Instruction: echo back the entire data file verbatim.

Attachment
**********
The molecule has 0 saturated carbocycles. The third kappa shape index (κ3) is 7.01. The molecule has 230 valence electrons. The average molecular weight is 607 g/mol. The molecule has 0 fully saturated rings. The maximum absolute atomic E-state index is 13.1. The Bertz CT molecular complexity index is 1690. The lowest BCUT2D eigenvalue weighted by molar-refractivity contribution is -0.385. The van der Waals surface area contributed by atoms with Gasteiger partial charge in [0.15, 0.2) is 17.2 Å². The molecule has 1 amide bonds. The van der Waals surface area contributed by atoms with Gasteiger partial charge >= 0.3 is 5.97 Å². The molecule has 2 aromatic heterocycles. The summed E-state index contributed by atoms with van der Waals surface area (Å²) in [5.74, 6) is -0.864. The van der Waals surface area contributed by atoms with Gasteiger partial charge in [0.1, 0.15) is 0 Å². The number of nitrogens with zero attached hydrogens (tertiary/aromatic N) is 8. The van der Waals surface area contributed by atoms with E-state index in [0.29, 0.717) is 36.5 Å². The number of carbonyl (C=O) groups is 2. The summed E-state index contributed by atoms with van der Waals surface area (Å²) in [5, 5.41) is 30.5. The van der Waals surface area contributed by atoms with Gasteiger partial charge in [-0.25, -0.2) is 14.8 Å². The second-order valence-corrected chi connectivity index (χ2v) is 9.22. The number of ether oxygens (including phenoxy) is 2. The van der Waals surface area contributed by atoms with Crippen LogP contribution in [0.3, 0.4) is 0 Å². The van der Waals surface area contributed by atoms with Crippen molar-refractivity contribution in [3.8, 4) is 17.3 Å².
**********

The molecule has 0 saturated carbocycles. The third kappa shape index (κ3) is 7.01. The molecule has 230 valence electrons. The average molecular weight is 607 g/mol. The molecule has 0 fully saturated rings. The maximum absolute atomic E-state index is 13.1. The Bertz CT molecular complexity index is 1690. The lowest BCUT2D eigenvalue weighted by molar-refractivity contribution is -0.385. The van der Waals surface area contributed by atoms with Gasteiger partial charge in [0.15, 0.2) is 17.2 Å². The molecule has 1 amide bonds. The van der Waals surface area contributed by atoms with Gasteiger partial charge >= 0.3 is 5.97 Å². The molecule has 2 aromatic heterocycles. The summed E-state index contributed by atoms with van der Waals surface area (Å²) in [5.74, 6) is -0.864. The van der Waals surface area contributed by atoms with Gasteiger partial charge in [0.1, 0.15) is 0 Å². The number of nitrogens with zero attached hydrogens (tertiary/aromatic N) is 8. The van der Waals surface area contributed by atoms with E-state index in [0.29, 0.717) is 36.5 Å². The number of carbonyl (C=O) groups is 2. The summed E-state index contributed by atoms with van der Waals surface area (Å²) in [5, 5.41) is 30.5. The van der Waals surface area contributed by atoms with Gasteiger partial charge in [-0.25, -0.2) is 14.8 Å². The second-order valence-corrected chi connectivity index (χ2v) is 9.22. The number of ether oxygens (including phenoxy) is 2. The van der Waals surface area contributed by atoms with Crippen LogP contribution in [0.3, 0.4) is 0 Å². The van der Waals surface area contributed by atoms with Crippen molar-refractivity contribution in [3.8, 4) is 17.3 Å².